Death has struck again. Prof Jacques Kazadi Nduba wa Dile, CODESRIA's founding president passed on Thursday, 23rd April 2020 in Kinshasa, the Democratic Republic of the Congo. Prof. Kazadi Nduba's funeral was held on Saturday, 25th April 2020 in Kinshasa. The sad news of Prof Kazadi's death would not have happened at a worse time. There is the restricting circumstance imposed by the COVID-19 pandemic. But over the last year, the Council has been reflecting on the best way to rededicate its mission in honour of and to the memory of its founding Executive Secretary, Prof. Samir Amin, who passed on in 2018. Prof. Kazadi's passing also comes at a time when the Council is still mourning the death of its third Executive Secretary, Prof. Thandika Mkandawire. This trio and their foresight represent the crucible in which the Council's mission has been nested and nurtured over the last four decades.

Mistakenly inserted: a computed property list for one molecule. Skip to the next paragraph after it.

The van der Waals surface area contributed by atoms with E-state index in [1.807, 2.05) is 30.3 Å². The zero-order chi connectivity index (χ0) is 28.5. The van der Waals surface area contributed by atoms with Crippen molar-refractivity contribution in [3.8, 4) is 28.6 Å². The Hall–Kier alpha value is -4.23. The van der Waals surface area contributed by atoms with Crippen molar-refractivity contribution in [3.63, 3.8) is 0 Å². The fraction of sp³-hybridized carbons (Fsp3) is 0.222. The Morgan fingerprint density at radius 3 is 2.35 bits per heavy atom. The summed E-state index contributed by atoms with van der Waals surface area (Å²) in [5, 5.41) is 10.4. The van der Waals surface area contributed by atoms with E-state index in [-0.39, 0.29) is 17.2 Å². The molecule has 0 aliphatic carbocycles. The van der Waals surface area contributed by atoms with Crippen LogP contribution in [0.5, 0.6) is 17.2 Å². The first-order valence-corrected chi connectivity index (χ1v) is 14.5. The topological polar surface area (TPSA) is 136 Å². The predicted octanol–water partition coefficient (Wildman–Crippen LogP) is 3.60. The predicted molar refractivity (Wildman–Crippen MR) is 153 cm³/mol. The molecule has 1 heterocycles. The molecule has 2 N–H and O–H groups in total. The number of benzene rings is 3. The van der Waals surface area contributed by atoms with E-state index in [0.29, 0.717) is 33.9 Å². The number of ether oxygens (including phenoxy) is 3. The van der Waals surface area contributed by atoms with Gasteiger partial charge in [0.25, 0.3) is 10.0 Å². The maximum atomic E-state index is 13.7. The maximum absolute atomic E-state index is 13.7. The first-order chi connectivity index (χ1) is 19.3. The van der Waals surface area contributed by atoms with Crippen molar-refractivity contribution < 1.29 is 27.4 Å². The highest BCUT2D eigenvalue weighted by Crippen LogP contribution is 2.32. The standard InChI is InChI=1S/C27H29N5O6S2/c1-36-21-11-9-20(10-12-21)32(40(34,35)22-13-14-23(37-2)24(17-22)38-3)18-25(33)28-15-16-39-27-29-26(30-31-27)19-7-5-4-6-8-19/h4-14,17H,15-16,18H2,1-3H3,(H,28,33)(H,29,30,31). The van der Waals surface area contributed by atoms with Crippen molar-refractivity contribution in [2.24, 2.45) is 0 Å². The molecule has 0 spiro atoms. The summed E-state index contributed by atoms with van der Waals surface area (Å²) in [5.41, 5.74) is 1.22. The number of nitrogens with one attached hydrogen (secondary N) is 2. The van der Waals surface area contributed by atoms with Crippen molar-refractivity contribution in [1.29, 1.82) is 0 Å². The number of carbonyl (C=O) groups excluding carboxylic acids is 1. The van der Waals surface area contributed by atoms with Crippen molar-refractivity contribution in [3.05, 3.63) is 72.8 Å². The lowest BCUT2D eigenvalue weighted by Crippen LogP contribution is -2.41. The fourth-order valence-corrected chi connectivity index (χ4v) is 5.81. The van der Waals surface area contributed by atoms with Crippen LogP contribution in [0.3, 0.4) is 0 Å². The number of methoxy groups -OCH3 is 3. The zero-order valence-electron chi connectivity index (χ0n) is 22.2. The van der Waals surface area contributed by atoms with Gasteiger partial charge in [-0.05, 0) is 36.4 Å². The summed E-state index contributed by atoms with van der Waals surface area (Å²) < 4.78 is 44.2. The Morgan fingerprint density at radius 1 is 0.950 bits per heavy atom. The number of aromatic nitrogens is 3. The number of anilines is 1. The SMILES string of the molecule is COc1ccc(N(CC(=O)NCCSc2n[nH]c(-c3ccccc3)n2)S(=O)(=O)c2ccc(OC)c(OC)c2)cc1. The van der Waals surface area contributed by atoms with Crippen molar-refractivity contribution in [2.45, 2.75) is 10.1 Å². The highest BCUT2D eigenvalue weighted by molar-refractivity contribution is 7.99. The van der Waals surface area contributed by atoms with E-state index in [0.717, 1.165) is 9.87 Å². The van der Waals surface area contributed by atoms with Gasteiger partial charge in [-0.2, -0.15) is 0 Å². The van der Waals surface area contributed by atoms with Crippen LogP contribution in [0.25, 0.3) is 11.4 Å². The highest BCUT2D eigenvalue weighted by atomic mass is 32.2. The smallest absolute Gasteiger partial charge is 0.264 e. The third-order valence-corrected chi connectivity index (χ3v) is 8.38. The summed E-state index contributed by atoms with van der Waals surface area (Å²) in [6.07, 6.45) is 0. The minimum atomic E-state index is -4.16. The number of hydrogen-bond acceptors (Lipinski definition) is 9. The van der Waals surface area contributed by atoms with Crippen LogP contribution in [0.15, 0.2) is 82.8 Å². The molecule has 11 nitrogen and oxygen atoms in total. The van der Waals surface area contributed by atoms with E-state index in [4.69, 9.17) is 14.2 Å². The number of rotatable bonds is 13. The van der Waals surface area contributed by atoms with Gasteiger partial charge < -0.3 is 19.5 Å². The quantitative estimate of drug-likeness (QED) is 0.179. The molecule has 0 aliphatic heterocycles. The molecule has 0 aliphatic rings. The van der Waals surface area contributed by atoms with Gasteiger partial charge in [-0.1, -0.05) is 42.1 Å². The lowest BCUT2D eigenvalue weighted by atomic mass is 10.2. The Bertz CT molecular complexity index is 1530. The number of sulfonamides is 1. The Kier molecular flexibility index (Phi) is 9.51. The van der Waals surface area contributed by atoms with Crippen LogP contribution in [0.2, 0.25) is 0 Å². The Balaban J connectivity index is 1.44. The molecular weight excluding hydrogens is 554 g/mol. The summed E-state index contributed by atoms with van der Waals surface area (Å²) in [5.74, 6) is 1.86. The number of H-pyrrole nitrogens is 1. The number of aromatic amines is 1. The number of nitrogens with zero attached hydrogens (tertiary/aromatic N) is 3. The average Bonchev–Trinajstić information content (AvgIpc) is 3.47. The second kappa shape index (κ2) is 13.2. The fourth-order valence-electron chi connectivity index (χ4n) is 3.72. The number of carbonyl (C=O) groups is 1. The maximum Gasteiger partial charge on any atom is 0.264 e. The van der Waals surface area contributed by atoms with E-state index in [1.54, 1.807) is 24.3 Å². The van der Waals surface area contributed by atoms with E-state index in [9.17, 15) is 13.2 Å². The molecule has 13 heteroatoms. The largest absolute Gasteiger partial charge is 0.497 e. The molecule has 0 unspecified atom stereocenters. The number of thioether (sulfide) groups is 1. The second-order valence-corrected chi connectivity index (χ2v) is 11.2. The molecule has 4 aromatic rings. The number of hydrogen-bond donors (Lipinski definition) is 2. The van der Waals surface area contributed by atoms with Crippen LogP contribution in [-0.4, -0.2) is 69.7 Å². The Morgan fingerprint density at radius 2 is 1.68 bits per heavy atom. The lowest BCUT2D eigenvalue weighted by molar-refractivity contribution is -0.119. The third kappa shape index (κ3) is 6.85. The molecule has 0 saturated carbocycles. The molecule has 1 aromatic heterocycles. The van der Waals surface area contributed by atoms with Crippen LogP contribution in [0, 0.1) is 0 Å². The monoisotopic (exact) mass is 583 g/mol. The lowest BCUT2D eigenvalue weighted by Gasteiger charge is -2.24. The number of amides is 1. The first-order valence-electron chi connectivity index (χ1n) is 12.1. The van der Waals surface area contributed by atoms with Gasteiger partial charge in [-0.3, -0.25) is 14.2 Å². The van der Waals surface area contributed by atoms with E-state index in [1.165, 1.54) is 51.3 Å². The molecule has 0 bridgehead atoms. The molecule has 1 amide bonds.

Prof. Kazadi Nduba was elected to the Executive Committee of CODESRIA in 1973 at the first General Assembly of the Council. He served until 1976. The context of Prof. Kazadi Nduba's Presidency of the Council was different from what we know it currently. That context was only possible because Prof. Kazadi Nduba was, apart from being the first president of CODESRIA, a man of firsts. Born Jacques Simon Kazadi Nduba wa Dile on 23rd December 1936 in Luluabourg (Kananga), he studied for his secondary school at Collège Saint Joseph in Luluabourg and proceeded for his higher education at the Université Lovanium, a Catholic Jesuit university in Kinshasa in what was then the Belgian Congo. Prof. Kazadi Nduba then left in 1967 for Belgium to study for his PhD in economics (economic science) at the University of Louvain. He graduated in 1971. Upon graduation, Prof. Kazadi Nduba taught in a number of universities around the world including at the University of Kinshasa in his own home country of the Democratic Republic of the Congo, where he rose to be the first black Dean of the Faculty of Economics. He also taught at the University of Michigan, Ann Arbor.